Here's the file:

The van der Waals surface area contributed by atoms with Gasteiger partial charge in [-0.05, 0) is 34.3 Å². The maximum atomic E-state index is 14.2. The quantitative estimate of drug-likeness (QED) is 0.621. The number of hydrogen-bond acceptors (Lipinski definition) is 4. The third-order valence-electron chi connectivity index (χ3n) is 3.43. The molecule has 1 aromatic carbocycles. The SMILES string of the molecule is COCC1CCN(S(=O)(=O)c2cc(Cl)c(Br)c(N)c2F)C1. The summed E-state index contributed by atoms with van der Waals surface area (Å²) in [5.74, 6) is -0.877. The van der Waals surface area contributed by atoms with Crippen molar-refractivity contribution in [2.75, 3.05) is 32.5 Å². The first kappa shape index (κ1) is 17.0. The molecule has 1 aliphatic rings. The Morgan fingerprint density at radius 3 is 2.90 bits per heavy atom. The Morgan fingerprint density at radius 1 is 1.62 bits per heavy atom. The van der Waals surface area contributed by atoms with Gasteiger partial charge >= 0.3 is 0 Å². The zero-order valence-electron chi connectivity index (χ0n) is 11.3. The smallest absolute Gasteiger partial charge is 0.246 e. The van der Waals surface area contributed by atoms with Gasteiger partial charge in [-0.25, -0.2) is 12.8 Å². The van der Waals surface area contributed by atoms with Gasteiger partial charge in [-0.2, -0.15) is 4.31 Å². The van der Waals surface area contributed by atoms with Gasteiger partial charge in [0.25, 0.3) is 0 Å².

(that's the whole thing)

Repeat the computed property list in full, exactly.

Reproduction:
The van der Waals surface area contributed by atoms with Gasteiger partial charge in [-0.05, 0) is 34.3 Å². The maximum atomic E-state index is 14.2. The quantitative estimate of drug-likeness (QED) is 0.621. The number of hydrogen-bond acceptors (Lipinski definition) is 4. The third-order valence-electron chi connectivity index (χ3n) is 3.43. The molecule has 1 aromatic carbocycles. The SMILES string of the molecule is COCC1CCN(S(=O)(=O)c2cc(Cl)c(Br)c(N)c2F)C1. The summed E-state index contributed by atoms with van der Waals surface area (Å²) in [5.74, 6) is -0.877. The van der Waals surface area contributed by atoms with Crippen molar-refractivity contribution in [2.75, 3.05) is 32.5 Å². The first kappa shape index (κ1) is 17.0. The molecule has 1 aliphatic rings. The Morgan fingerprint density at radius 3 is 2.90 bits per heavy atom. The Morgan fingerprint density at radius 1 is 1.62 bits per heavy atom. The van der Waals surface area contributed by atoms with Gasteiger partial charge >= 0.3 is 0 Å². The zero-order valence-electron chi connectivity index (χ0n) is 11.3. The smallest absolute Gasteiger partial charge is 0.246 e. The van der Waals surface area contributed by atoms with Gasteiger partial charge in [-0.25, -0.2) is 12.8 Å². The van der Waals surface area contributed by atoms with Gasteiger partial charge in [-0.2, -0.15) is 4.31 Å². The van der Waals surface area contributed by atoms with Gasteiger partial charge in [0.25, 0.3) is 0 Å².